The final chapters discuss the work of Mies van der Rohe and his use of luxurious materials, considering the argument that modernism was defined in many ways by its reliance on materials like steel, glass, and ceramics to reinforce aesthetic values. Schuldenfrei suggests that Mies’s use of materials underscores rarity and expense to assert different manifestations of luxury in his built projects. It is valuable to consider that certain materials––like onyx, travertine, and marble––are laden with luxe meaning. The author also usefully illustrates how these materials were part of a larger supply and distribution system, by reassessing their deployment in famous examples like the German Pavilion at the 1929 International Exposition in Barcelona and the Villa Tugendhat in Brno.

Schuldenfrei adopts an ambitious theoretical framework that combines extensive primary and secondary research with many illustrations. However, most of the images will already be familiar to specialist readers. Schuldenfrei’s contribution lies in the reinterpretation of these sources. Her study shows the difficulties of representing the concerns and desires of everyday working-class people. Theorists and critics including Walter Benjamin, Siegfried Kracauer, Adolf Behne, and others act as the author’s primary illustrations of the broader discourse on working-class culture, dwelling, and modernism, but this ultimately presents an incomplete picture. A wider study of midrange and low-cost industrial design brands, sales figures, and retail strategies could provide more insight into popular consumer patterns and the extent to which modernist ideas were adopted or rejected in Germany on a broader scale. For example, Wolfgang von Wersin’s exhibitions on affordable product design and household goods at Munich’s Neue Sammlung in the early 1930s would have been a useful comparison to the author’s choice of retailer case studies and consumer prices. Exhibitions of inexpensive industrial design and interiors staged by the Austrian Werkbund in Vienna during the same period also provide insight into the question of affordability and the politics of taste in modern design in the German-speaking world.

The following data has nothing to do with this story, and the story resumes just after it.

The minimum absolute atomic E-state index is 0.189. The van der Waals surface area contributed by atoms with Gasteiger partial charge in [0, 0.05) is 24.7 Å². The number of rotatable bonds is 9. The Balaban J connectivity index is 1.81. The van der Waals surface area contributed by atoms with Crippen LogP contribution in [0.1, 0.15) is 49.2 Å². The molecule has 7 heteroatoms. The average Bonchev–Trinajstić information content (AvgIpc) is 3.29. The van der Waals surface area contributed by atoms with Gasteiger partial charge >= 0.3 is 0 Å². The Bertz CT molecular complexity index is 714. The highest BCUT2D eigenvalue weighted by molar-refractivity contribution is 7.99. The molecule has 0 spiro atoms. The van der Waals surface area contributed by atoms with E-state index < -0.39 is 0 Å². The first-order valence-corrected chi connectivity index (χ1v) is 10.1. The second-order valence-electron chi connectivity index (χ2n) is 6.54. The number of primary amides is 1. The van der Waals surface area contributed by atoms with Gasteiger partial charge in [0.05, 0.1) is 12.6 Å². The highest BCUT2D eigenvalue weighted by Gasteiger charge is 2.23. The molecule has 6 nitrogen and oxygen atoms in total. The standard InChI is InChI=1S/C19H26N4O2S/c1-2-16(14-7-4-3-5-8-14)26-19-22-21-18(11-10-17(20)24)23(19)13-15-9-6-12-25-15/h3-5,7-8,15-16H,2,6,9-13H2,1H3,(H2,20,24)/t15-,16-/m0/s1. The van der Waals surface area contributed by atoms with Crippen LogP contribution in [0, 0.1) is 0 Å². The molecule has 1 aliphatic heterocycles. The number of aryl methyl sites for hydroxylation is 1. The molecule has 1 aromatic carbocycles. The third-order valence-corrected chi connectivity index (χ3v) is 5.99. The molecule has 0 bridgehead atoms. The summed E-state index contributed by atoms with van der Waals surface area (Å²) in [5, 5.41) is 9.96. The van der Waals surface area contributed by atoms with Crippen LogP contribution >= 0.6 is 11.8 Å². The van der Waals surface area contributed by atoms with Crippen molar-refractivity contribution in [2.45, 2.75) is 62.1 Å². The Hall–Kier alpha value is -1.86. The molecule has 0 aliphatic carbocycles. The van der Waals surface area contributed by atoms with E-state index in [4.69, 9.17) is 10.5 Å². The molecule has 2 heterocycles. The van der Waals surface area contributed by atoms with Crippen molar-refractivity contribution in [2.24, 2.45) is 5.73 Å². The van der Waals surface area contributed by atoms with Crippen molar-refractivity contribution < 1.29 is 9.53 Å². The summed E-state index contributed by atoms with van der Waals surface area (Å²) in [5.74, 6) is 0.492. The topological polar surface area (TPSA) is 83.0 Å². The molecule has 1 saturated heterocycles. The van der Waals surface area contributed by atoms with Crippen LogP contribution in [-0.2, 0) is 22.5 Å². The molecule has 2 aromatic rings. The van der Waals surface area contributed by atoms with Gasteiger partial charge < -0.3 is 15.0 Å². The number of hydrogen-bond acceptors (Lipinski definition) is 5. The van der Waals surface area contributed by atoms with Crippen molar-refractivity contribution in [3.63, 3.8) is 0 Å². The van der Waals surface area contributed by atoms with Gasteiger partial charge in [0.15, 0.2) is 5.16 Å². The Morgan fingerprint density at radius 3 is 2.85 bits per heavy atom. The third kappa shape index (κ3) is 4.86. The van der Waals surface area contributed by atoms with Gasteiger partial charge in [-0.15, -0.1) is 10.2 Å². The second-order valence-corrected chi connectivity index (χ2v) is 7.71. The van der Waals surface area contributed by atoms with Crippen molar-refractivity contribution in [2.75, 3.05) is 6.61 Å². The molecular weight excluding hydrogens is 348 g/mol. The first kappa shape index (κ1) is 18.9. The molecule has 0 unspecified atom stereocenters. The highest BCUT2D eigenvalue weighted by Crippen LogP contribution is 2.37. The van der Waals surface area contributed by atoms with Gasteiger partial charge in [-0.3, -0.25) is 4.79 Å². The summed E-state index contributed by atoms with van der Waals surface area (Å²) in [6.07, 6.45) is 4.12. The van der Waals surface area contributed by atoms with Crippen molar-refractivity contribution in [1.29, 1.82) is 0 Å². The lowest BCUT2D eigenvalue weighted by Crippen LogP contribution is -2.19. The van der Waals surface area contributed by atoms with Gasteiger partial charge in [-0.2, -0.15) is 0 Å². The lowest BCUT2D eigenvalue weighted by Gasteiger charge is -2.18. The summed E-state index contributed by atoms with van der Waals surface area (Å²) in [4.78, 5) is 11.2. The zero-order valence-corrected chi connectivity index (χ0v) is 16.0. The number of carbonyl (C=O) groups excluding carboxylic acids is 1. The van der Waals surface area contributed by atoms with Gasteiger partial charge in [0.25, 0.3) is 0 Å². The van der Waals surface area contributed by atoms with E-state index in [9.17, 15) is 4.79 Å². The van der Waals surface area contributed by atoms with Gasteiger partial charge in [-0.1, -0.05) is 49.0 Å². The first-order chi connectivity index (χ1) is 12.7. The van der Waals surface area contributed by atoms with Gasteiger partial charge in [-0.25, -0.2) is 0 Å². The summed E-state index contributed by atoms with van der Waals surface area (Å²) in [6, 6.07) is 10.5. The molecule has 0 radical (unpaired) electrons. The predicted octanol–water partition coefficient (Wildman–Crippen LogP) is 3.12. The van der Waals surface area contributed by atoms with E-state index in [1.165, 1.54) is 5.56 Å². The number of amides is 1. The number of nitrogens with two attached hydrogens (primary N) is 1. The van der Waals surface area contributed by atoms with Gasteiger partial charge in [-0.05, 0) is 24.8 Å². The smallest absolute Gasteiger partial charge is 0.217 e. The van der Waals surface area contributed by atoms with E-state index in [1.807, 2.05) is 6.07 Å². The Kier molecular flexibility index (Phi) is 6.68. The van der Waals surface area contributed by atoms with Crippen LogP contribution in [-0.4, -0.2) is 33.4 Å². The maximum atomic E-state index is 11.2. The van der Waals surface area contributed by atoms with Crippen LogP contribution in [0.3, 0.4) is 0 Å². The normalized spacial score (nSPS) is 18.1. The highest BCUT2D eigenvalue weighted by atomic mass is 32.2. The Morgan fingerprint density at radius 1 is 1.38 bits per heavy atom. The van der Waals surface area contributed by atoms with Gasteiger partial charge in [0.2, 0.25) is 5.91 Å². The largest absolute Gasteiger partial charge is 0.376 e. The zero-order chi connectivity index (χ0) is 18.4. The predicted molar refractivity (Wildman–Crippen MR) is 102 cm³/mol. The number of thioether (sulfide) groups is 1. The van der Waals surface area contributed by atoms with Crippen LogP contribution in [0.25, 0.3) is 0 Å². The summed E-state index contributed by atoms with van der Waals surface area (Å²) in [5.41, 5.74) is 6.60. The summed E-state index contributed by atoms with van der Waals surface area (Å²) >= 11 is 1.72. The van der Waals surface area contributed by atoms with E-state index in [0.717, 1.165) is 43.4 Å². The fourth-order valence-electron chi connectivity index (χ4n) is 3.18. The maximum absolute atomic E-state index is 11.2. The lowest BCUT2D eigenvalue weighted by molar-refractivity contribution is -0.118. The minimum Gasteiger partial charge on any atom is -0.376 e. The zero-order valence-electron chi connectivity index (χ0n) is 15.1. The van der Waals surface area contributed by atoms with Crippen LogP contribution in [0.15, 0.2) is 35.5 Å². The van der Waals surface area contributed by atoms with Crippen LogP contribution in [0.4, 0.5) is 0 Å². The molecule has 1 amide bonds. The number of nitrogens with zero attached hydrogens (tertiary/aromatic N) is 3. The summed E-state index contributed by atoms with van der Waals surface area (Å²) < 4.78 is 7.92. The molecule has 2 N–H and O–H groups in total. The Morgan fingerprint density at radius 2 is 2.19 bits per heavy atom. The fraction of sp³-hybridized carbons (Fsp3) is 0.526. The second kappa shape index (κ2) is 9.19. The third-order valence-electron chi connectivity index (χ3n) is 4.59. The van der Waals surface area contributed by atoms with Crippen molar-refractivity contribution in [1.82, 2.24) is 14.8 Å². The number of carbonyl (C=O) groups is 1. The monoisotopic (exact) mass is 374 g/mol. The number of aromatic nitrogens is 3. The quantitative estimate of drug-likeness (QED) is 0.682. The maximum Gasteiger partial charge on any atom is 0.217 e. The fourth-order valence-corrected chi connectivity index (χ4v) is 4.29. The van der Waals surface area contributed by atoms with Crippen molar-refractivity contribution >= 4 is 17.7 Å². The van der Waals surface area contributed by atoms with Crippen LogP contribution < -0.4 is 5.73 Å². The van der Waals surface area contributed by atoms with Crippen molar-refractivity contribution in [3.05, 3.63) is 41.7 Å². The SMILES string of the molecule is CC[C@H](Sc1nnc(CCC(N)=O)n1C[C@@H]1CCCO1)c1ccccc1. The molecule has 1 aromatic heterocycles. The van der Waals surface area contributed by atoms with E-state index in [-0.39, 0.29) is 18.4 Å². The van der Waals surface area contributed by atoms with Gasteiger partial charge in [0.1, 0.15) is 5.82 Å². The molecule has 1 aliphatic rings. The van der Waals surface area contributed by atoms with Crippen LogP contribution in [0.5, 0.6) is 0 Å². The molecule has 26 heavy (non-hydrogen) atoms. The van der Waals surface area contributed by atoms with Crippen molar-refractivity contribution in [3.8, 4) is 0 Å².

Schuldenfrei’s reassessment of German modernism and luxury, particularly the discussion of the Bauhaus, is worthwhile in light of how often students of design today encounter the Bauhaus as an idealized, utopian project oriented toward democratic design for a mass audience. However, her argument also calls to mind an earlier reconsideration of the Bauhaus: namely, Gillian Naylor’s The Bauhaus Reassessed: Sources and Design Theory (E. P. Dutton, 1985). Naylor’s emphasis on the Bauhaus pedagogical model in relation to craft, Expressionism, and artistic practice is worth considering in comparison to Schuldenfrei’s study, which tends to isolate individual objects from some of their original contexts in design education. Schuldenfrei’s book nevertheless remains a valuable addition to the extensive literature on the history of the Bauhaus and German design, and it raises questions about the essence of luxury and mass production that continue to plague many aspects of design practice, industry, and consumption today.

Michelle Jackson-Beckett
Design History and Theory, University of Applied Arts Vienna